CBR News attended the Big Apple Con in New York City earlier this month, where comics historian Peter Sanderson interviewed legendary horror illustrator Bernie Wrightson. The artist's career in comics has spanned 40 years, from co-creating "Swamp Thing" for DC to artwork on "City of Others" for Dark Horse," as well as producing concept designs for feature films.
Sanderson started out by asking Wrightson about upcoming projects, which included the third issue of "Dead, She Said" from IDW Publishing. When asked what the series was about, Wrightson replied, "It's about a dead detective and, um, giant ants. That's all your going to get out of me. You're going to have to read it."
Wrightson is also working on Vertigo's new "House of Mystery" series, which he said was "like going home for me," as Wrightson's first published work was of course an issue of the original "House of Mystery" for DC.
Just relased is the trade paperback for Dark Horse's "City of Others," another series Wrightson worked on with "Dead, She Said" writer Steve Niles. Wrightson described the series as "about a guy who's a professional assassin, a cold-blooded conscienceless killer, who becomes a vampire and discovers his humanity by becoming a monster."
Sanderson said he read on Wrightson's website that he was planning a re-issue of his illustrated "Frankenstein," a book originally released 25 years ago with over 40 illustrations to accompany the prose of Mary Shelley. "We're doing the finishing touches on it now," confirmed Wrightson. "It'll come out at the end of October, published by Dark Horse. It's very exciting because it's the first time it will be in bookstores. It's going to be a beautiful new hardcover edition, with everything from the previous incarnations, but turned up to 11. A lot of the reproductions are from scans of the original artwork, as much of it as we could get." Released on the comic's 25th anniversary, "Bernie Rightson's Frankenstein" will be priced at "about 30 bucks."
Sanderson questioned Wrightson about his infatuation with Frankenstein and the influence for his illustrations in the book. "I've always had a thing for Frankenstein, and it was a labor of love," the artist said. "It was not an assignment, it was not a job. I would do the drawings in between paying gigs, when I had enough to be caught up with bills and groceries and what-not. I would take three days here, a week there, to work on the Frankenstein volume. It took about seven years."
As Sanderson pointed out, Wrightson was influenced by the pen and ink masters of the early 20th and late 19th centurie,s and Wrightson named artists like Franklin Booth, Jason Cole and Edwin Abbey."I wanted the book to look like an antique; to have the feeling of woodcuts or steel engravings, something of that era," said Wrightson.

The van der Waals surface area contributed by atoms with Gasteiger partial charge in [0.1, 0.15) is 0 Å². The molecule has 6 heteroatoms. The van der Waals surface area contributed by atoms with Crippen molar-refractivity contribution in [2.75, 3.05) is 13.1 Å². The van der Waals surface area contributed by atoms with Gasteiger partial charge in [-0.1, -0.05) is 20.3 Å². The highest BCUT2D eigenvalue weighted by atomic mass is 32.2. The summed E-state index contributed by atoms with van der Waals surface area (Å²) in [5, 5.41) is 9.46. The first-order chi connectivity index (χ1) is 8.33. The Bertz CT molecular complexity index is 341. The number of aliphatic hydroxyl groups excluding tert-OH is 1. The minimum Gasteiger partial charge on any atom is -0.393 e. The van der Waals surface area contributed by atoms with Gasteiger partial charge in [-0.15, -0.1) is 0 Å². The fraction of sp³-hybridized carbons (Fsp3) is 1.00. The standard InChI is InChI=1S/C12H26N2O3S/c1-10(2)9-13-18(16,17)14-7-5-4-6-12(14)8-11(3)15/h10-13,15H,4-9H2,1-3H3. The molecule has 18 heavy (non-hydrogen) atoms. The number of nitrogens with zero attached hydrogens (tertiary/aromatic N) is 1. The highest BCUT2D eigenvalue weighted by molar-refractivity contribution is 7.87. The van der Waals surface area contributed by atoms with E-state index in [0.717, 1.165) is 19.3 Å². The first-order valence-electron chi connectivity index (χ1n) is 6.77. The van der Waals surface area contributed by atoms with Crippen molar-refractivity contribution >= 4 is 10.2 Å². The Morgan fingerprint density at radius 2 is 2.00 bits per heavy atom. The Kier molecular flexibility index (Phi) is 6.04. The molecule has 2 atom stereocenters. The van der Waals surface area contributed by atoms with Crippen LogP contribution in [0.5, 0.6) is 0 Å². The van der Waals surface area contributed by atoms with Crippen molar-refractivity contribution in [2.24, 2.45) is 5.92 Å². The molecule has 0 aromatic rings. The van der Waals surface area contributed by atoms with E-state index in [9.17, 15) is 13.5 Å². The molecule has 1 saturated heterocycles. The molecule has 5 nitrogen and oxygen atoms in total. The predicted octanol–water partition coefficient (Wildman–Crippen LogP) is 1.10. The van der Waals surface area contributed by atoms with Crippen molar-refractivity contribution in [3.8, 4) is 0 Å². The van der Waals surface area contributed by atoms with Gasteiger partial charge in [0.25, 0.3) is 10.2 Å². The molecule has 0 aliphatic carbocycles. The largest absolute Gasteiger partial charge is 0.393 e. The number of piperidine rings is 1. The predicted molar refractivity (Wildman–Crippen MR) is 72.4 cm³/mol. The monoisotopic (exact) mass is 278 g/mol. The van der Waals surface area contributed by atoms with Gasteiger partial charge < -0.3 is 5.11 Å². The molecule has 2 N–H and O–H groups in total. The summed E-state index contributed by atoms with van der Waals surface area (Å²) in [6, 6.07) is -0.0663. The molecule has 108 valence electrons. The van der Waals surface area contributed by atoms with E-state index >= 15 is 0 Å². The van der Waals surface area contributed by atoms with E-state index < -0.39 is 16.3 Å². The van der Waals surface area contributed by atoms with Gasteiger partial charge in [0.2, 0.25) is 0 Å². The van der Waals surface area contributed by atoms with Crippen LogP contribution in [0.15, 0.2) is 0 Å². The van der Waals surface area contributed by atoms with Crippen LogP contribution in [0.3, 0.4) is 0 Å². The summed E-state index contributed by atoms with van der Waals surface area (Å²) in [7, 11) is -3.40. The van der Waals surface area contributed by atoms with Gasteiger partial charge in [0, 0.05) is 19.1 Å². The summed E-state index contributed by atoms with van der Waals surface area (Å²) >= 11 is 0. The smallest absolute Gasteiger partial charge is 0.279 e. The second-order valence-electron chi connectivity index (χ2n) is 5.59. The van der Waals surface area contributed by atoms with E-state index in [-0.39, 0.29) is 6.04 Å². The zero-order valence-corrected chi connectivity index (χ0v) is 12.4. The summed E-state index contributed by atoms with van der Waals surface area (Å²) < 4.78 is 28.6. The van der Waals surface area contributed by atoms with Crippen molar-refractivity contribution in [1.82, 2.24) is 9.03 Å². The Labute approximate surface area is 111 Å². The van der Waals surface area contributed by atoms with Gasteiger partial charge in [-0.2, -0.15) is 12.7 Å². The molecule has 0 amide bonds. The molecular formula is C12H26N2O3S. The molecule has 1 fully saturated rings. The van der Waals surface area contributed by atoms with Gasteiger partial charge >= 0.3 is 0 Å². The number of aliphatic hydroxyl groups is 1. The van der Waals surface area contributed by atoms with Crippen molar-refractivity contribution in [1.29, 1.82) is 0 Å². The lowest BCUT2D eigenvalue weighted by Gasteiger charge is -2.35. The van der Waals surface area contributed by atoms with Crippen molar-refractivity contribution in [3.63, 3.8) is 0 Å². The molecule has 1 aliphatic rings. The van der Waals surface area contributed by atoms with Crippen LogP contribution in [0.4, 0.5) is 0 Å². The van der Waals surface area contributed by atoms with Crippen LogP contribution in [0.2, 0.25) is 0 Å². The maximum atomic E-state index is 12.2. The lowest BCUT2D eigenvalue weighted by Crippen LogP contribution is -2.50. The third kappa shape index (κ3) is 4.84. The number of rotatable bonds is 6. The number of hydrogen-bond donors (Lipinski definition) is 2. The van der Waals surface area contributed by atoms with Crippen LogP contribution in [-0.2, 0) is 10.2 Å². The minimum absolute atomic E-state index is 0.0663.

Sanderson expressed doubt of whether the comic book artists of today were influenced by those early illustrators and asked Wrightson whether he thought they should. "They don't seem to anymore," he answered. "I came from a generation of artists who admired Hal Foster and Alex Raymond, guys whose heroes did not come from comic books or comic strips, because there was no such thing. They were coming from the tradition of Howard Pyle, great ghost writers. It's a shame to me to see that young comic book artists seem to draw upon more from only other comic book artists, because there's so much more out there."
Sanderson wondered whether Wrightson had any affinity for other archetypal monsters like Dracula. "I've never been able to get through 'Dracula,' from sheer boredom," Wrightson confessed. "It just never appealed to me. I'm not making a judgment of Bram Stoker or Dracula or anything. Of all the archetypal monsters, Frankenstein was at the top of the list for me, followed by Wolfman, Creature from the Black Lagoon, Mummy . . Dracula's pretty much at the bottom. I think it's just a personal preference. Frankenstein looks more interesting than Dracula. In terms of art, he's more fun to draw."
Wrightson was then questioned by Sanderson about his work producing concept designs for films and asked him how he got involved in the motion picture business. "The first film I worked on was 'Ghostbusters,'" the artist said. "That came about because the associate producer, a man named Michael Gross, who before he was a movie producer was an art director at the National Lampoon. I had done some work with him at the Lampoon, and he kept a file of every artist that he ever worked with. When he became a producer and was put in charge of putting together a conceptual artist team, he went through his file and pulled my name out and remembered that I could do stuff that was scary and funny at the same time. We always had a good working relationship,"
Among Wrightson's "Ghosbusters" designs were the librarian ghost in the beginning, the cab driver, and certain elements of the terror dogs.
Though he illustrated designs for the Green Goblin in "Spider-Man" along with other artists, none of Wrightson's work was used in the film. "Our Goblin was more like the guy in the comic book. Very agile and slinky; basically a guy in a skin-tight outfit, kind of like Spiderman himself. I don't think any of us were too impressed with the final Robocop look," said Wrightson.